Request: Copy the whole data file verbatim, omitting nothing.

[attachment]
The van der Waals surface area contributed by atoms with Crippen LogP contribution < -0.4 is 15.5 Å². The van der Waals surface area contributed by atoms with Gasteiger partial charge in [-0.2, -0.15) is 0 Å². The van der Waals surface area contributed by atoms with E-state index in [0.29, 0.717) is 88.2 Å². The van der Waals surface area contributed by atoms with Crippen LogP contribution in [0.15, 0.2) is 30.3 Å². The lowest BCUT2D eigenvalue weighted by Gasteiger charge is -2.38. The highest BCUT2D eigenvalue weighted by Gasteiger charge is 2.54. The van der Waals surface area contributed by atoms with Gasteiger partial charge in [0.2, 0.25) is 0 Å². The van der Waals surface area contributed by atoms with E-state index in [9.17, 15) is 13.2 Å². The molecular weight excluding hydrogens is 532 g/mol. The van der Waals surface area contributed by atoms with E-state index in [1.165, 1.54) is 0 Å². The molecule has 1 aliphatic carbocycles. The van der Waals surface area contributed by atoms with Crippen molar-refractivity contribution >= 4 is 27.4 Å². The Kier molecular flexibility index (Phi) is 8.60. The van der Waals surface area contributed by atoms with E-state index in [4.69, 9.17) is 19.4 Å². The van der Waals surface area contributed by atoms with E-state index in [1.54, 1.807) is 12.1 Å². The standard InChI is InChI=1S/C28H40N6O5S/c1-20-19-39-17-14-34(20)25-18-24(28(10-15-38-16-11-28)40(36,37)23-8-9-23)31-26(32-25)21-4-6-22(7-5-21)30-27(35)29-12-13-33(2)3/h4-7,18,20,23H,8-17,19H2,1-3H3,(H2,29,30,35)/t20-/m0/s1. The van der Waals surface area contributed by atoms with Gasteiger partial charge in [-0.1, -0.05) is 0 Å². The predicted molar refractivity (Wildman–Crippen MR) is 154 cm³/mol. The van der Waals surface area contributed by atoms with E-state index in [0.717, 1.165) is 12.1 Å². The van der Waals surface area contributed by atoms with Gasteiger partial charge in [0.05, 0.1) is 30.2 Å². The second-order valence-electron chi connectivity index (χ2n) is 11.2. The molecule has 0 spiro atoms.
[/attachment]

The van der Waals surface area contributed by atoms with Crippen LogP contribution < -0.4 is 15.5 Å². The van der Waals surface area contributed by atoms with Gasteiger partial charge in [-0.2, -0.15) is 0 Å². The van der Waals surface area contributed by atoms with E-state index in [0.29, 0.717) is 88.2 Å². The van der Waals surface area contributed by atoms with Crippen LogP contribution in [0.15, 0.2) is 30.3 Å². The lowest BCUT2D eigenvalue weighted by Gasteiger charge is -2.38. The highest BCUT2D eigenvalue weighted by Gasteiger charge is 2.54. The van der Waals surface area contributed by atoms with Gasteiger partial charge in [0.2, 0.25) is 0 Å². The van der Waals surface area contributed by atoms with E-state index in [9.17, 15) is 13.2 Å². The molecular weight excluding hydrogens is 532 g/mol. The van der Waals surface area contributed by atoms with E-state index in [1.165, 1.54) is 0 Å². The molecule has 1 aliphatic carbocycles. The van der Waals surface area contributed by atoms with Crippen molar-refractivity contribution >= 4 is 27.4 Å². The Kier molecular flexibility index (Phi) is 8.60. The van der Waals surface area contributed by atoms with E-state index in [4.69, 9.17) is 19.4 Å². The van der Waals surface area contributed by atoms with E-state index in [1.54, 1.807) is 12.1 Å². The standard InChI is InChI=1S/C28H40N6O5S/c1-20-19-39-17-14-34(20)25-18-24(28(10-15-38-16-11-28)40(36,37)23-8-9-23)31-26(32-25)21-4-6-22(7-5-21)30-27(35)29-12-13-33(2)3/h4-7,18,20,23H,8-17,19H2,1-3H3,(H2,29,30,35)/t20-/m0/s1. The van der Waals surface area contributed by atoms with Gasteiger partial charge in [-0.1, -0.05) is 0 Å². The predicted molar refractivity (Wildman–Crippen MR) is 154 cm³/mol. The van der Waals surface area contributed by atoms with E-state index in [0.717, 1.165) is 12.1 Å². The van der Waals surface area contributed by atoms with Gasteiger partial charge in [0.05, 0.1) is 30.2 Å². The second-order valence-electron chi connectivity index (χ2n) is 11.2. The molecule has 0 spiro atoms.